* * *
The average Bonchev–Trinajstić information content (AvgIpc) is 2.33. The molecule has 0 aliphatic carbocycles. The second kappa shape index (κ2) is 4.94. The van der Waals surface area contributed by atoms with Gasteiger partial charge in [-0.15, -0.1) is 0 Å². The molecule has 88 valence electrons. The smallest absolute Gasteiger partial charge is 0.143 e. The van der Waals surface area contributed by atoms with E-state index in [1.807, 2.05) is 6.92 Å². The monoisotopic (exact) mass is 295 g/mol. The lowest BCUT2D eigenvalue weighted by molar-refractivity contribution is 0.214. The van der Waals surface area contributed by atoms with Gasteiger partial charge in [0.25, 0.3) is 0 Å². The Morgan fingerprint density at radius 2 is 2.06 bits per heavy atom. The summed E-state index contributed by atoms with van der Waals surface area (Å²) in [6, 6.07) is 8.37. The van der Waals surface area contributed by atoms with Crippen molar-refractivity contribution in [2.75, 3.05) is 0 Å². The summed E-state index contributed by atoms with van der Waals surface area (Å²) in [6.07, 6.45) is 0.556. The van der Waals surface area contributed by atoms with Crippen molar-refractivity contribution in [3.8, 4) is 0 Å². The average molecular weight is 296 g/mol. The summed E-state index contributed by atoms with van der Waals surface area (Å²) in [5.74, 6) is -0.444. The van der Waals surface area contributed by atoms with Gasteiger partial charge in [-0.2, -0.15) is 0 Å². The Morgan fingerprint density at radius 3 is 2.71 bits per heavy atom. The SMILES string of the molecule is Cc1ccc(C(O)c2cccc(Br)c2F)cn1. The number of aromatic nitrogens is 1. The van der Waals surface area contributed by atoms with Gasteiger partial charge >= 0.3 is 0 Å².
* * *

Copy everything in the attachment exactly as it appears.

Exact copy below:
The average Bonchev–Trinajstić information content (AvgIpc) is 2.33. The molecule has 0 aliphatic carbocycles. The second kappa shape index (κ2) is 4.94. The van der Waals surface area contributed by atoms with Gasteiger partial charge in [-0.15, -0.1) is 0 Å². The molecule has 88 valence electrons. The smallest absolute Gasteiger partial charge is 0.143 e. The van der Waals surface area contributed by atoms with E-state index in [1.807, 2.05) is 6.92 Å². The monoisotopic (exact) mass is 295 g/mol. The lowest BCUT2D eigenvalue weighted by molar-refractivity contribution is 0.214. The van der Waals surface area contributed by atoms with Gasteiger partial charge in [0.25, 0.3) is 0 Å². The Morgan fingerprint density at radius 2 is 2.06 bits per heavy atom. The summed E-state index contributed by atoms with van der Waals surface area (Å²) in [6, 6.07) is 8.37. The van der Waals surface area contributed by atoms with Crippen molar-refractivity contribution in [2.75, 3.05) is 0 Å². The summed E-state index contributed by atoms with van der Waals surface area (Å²) in [6.07, 6.45) is 0.556. The van der Waals surface area contributed by atoms with Crippen molar-refractivity contribution in [3.8, 4) is 0 Å². The average molecular weight is 296 g/mol. The summed E-state index contributed by atoms with van der Waals surface area (Å²) in [5.74, 6) is -0.444. The van der Waals surface area contributed by atoms with Gasteiger partial charge in [-0.2, -0.15) is 0 Å². The Morgan fingerprint density at radius 3 is 2.71 bits per heavy atom. The SMILES string of the molecule is Cc1ccc(C(O)c2cccc(Br)c2F)cn1. The number of aromatic nitrogens is 1. The van der Waals surface area contributed by atoms with Gasteiger partial charge >= 0.3 is 0 Å².